Carnival Midway from The Jerk Welcome to the February 16, 2007 edition of On the Moneyed Midways, the only weekly review of the best business and money-related posts from each of the week's major blog carnivals! Every week, we seek out the best posts from among the hundreds posted to the various blog carnivals and we select one post as being The Best Post of the Week, Anywhere!(TM) As an added bonus, we also cite the near contenders for the best post of the week as being Absolutely essential reading!(TM)

This week, we want to steer your attention toward the Cavalcade of Risk, whose Valentine's Day edition offers a lot of high-quality posts that are assembled in very entertaining (and appropriate) format! If you're organizing a blog carnival that will fall on a major "social event" day like Valentine's, take notes!

That's all the commentary for this week! All that's left is to scroll on down for the best posts we found in the week that was....

On the Moneyed Midways for February 16, 2007
Carnival Post Blog Comments
Blogging for Cash Paid Blogging Market Review Daily Blog Tips There's a growing market where advertisers are paying bloggers to post about their products. Daniel Scocco reviews several of the outlets that are behind the "pay-per-post" business model.
Carnival of Career Intensity Perspective on Careers Passion, People and Principles David Maister lists the 12 things you need to do to actively manage the direction of your career.
Carnival of Customer Service Can I Help You? Mine Your Own Business If you're in sales, approaching a potential customer and asking "Can I help you?" might kill any chance you have of making a deal. Mike Buckley weighs in on what it takes to start down the path to a sale. The Best Post of the Week, Anywhere!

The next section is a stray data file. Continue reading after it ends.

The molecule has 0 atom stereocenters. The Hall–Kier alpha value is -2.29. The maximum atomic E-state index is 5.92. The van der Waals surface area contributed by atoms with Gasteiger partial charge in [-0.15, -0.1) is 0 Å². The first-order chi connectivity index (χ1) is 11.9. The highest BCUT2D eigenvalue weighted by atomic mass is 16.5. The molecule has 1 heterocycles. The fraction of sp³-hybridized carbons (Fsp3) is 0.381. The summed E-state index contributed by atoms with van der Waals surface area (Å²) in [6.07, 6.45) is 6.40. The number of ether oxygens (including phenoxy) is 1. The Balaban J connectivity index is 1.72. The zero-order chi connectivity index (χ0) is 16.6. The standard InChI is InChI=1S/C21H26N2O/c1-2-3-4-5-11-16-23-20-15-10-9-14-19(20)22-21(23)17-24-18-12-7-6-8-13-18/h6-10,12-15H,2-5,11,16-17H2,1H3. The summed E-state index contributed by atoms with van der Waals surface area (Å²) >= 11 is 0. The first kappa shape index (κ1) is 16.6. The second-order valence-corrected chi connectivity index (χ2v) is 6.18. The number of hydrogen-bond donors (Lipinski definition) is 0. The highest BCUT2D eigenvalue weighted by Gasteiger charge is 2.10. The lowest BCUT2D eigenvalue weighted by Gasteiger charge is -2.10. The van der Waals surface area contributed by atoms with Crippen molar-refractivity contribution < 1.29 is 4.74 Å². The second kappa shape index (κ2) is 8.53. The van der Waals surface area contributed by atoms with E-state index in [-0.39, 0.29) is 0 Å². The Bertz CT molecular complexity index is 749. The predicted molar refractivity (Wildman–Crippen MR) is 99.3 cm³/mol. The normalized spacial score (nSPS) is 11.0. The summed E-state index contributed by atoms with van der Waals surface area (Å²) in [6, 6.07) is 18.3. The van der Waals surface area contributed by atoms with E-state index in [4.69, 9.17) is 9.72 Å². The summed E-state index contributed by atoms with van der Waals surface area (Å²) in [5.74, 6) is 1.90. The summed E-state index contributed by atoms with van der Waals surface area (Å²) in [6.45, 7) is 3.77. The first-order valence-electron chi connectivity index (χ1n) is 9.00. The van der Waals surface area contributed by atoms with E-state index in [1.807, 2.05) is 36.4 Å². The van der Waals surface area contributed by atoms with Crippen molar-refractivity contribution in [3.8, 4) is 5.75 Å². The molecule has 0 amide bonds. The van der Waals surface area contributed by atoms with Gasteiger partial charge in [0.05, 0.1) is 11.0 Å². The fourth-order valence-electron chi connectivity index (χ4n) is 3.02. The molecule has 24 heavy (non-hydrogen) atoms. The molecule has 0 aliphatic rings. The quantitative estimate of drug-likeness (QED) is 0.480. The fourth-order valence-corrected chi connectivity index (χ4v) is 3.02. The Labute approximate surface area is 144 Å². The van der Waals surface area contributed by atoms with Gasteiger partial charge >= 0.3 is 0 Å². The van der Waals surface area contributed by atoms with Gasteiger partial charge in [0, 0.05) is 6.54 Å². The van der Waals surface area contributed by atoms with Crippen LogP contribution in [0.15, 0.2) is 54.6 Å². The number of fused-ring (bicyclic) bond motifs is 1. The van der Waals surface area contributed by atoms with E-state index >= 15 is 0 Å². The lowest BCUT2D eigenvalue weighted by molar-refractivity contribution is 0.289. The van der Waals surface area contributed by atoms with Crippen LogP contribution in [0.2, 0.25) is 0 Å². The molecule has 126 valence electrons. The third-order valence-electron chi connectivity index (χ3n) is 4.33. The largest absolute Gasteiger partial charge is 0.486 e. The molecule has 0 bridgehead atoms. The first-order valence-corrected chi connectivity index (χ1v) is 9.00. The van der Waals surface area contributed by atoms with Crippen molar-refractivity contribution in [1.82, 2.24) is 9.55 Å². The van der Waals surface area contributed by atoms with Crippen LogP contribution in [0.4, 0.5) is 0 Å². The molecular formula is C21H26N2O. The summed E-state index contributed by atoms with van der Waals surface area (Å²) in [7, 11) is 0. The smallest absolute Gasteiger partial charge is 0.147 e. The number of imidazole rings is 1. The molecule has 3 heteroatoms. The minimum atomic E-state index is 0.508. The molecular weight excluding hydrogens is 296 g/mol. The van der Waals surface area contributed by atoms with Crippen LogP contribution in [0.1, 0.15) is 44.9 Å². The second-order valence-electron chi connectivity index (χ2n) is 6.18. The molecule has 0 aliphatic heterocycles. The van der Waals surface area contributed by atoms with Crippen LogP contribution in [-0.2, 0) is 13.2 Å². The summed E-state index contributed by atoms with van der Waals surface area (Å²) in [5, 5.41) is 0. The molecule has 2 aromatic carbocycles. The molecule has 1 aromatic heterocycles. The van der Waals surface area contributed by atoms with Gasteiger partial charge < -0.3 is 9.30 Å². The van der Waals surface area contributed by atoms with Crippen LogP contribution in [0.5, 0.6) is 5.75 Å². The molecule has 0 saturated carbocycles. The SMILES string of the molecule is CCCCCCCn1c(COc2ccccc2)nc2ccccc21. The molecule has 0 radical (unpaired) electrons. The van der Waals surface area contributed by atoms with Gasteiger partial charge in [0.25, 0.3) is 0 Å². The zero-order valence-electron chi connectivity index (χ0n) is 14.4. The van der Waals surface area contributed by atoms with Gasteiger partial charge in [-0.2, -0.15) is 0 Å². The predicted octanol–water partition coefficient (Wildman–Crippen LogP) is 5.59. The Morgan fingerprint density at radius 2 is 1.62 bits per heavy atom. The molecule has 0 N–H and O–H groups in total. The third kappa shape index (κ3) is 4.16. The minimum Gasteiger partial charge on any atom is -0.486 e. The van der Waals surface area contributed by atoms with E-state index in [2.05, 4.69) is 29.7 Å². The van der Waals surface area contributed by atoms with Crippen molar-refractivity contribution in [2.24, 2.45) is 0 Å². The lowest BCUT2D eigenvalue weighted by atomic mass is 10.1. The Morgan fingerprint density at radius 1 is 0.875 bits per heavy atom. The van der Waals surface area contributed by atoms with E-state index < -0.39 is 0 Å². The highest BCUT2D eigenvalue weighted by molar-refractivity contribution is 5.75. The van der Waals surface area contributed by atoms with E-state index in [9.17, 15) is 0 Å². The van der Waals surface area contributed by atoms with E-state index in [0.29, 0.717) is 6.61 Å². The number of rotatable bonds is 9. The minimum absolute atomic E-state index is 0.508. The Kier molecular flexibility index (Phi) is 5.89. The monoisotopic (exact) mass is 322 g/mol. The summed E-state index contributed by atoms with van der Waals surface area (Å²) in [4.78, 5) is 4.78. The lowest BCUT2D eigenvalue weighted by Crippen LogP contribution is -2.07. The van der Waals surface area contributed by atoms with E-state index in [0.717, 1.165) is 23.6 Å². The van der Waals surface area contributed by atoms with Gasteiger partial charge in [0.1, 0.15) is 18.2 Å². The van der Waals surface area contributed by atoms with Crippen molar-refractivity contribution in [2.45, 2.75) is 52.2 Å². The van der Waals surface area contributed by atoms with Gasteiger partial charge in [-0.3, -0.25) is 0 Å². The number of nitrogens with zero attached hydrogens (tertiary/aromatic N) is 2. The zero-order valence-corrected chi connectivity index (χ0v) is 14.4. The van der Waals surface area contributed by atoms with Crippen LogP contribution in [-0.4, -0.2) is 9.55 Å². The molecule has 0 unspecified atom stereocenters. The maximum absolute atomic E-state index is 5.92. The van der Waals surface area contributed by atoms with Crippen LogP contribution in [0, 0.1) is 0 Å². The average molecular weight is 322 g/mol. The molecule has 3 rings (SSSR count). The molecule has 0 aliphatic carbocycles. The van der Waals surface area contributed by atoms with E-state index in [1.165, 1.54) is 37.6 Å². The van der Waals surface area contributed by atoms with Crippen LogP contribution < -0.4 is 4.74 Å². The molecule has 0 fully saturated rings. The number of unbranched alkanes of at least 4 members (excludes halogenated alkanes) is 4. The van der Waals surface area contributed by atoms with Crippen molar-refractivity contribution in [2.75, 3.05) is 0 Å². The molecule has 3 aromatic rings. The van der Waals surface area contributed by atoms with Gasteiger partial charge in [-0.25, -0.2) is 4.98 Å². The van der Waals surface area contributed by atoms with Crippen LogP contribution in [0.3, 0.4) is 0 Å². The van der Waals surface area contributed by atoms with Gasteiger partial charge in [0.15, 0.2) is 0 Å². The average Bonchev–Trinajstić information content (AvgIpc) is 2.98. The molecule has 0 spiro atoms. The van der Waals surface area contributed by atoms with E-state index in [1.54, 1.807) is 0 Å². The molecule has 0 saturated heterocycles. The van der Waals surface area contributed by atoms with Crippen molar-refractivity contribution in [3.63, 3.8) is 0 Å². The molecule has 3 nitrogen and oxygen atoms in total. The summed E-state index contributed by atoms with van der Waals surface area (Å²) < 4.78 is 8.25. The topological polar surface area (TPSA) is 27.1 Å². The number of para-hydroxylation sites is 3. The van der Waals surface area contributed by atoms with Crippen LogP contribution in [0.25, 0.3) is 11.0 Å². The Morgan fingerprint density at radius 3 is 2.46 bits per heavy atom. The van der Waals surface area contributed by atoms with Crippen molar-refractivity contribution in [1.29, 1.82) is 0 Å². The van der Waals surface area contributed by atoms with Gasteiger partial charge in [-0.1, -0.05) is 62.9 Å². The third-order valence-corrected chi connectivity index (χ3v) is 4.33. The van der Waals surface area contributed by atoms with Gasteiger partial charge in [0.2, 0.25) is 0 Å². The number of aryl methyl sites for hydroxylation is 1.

Carnival of Entrepreneurs 10 Key Questions to Ask About Franchises Personal Finance Advice Franchises are often an attractive route to becoming your own boss. Jeffrey Strain notes the questions you should ask before you take this entrepreneurial path.
Carnival of Fraud Spam Scam Artistry Pink Slip Maureen Rogers deconstructs an e-mail she received with an "attractive" offer. The funniest post of the week!
Carnival of Home Business Why Your Business Isn't Growing Small Business Buzz If your business isn't growing, it's likely because it's missing something essential. Michelle Cramer demonstrates how to make the essential connections your business needs. Absolutely essential reading!
Carnival of Improvement Heal the Fears of Change howtowheelchair Leonard Alexander uses FEAR as an acronym for 4 steps to follow when coping with change.
Carnival of Management Tips Organizational Culture: The Keys to the Kingdom Verve Coaching Erek Ostrowski notes that "highly effective organizations take the time to become aware of and manage their culture." Short post well worth reading!
Carnival of the Capitalists Task Motivation vs. Goal Setting Disorganizational Behavior What is the difference between task motivation and goal setting, and when should you use each? Travis Sinquefield explains and answers!